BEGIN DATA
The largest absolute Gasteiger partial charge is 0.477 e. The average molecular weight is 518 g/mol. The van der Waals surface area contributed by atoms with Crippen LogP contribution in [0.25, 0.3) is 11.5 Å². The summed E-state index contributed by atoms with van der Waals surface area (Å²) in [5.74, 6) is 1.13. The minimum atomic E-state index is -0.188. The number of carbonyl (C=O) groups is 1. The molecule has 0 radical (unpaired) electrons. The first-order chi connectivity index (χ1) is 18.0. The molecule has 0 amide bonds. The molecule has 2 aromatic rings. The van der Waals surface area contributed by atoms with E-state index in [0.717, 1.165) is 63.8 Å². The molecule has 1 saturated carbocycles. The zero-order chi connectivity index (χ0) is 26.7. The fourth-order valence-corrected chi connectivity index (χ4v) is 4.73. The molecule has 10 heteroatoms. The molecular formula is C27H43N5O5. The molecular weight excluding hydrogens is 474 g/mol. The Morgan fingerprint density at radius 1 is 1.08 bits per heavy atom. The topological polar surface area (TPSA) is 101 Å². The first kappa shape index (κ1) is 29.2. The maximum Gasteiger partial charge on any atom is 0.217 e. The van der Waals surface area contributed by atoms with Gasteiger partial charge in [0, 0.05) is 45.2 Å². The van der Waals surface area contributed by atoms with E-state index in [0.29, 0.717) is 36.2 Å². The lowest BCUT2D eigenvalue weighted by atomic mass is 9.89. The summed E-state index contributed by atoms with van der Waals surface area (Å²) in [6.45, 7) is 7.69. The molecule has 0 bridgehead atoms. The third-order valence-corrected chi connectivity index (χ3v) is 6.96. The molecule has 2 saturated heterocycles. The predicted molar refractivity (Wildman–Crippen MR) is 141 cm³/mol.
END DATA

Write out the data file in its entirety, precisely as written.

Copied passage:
The largest absolute Gasteiger partial charge is 0.477 e. The average molecular weight is 518 g/mol. The van der Waals surface area contributed by atoms with Crippen LogP contribution in [0.25, 0.3) is 11.5 Å². The summed E-state index contributed by atoms with van der Waals surface area (Å²) in [5.74, 6) is 1.13. The minimum atomic E-state index is -0.188. The number of carbonyl (C=O) groups is 1. The molecule has 0 radical (unpaired) electrons. The first-order chi connectivity index (χ1) is 18.0. The molecule has 0 amide bonds. The molecule has 2 aromatic rings. The van der Waals surface area contributed by atoms with E-state index in [0.717, 1.165) is 63.8 Å². The molecule has 1 saturated carbocycles. The zero-order chi connectivity index (χ0) is 26.7. The fourth-order valence-corrected chi connectivity index (χ4v) is 4.73. The molecule has 10 heteroatoms. The molecular formula is C27H43N5O5. The molecular weight excluding hydrogens is 474 g/mol. The Morgan fingerprint density at radius 1 is 1.08 bits per heavy atom. The topological polar surface area (TPSA) is 101 Å². The first kappa shape index (κ1) is 29.2. The maximum Gasteiger partial charge on any atom is 0.217 e. The van der Waals surface area contributed by atoms with Gasteiger partial charge in [0, 0.05) is 45.2 Å². The van der Waals surface area contributed by atoms with E-state index in [0.29, 0.717) is 36.2 Å². The lowest BCUT2D eigenvalue weighted by atomic mass is 9.89. The summed E-state index contributed by atoms with van der Waals surface area (Å²) in [6.45, 7) is 7.69. The molecule has 0 bridgehead atoms. The third-order valence-corrected chi connectivity index (χ3v) is 6.96. The molecule has 2 saturated heterocycles. The predicted molar refractivity (Wildman–Crippen MR) is 141 cm³/mol.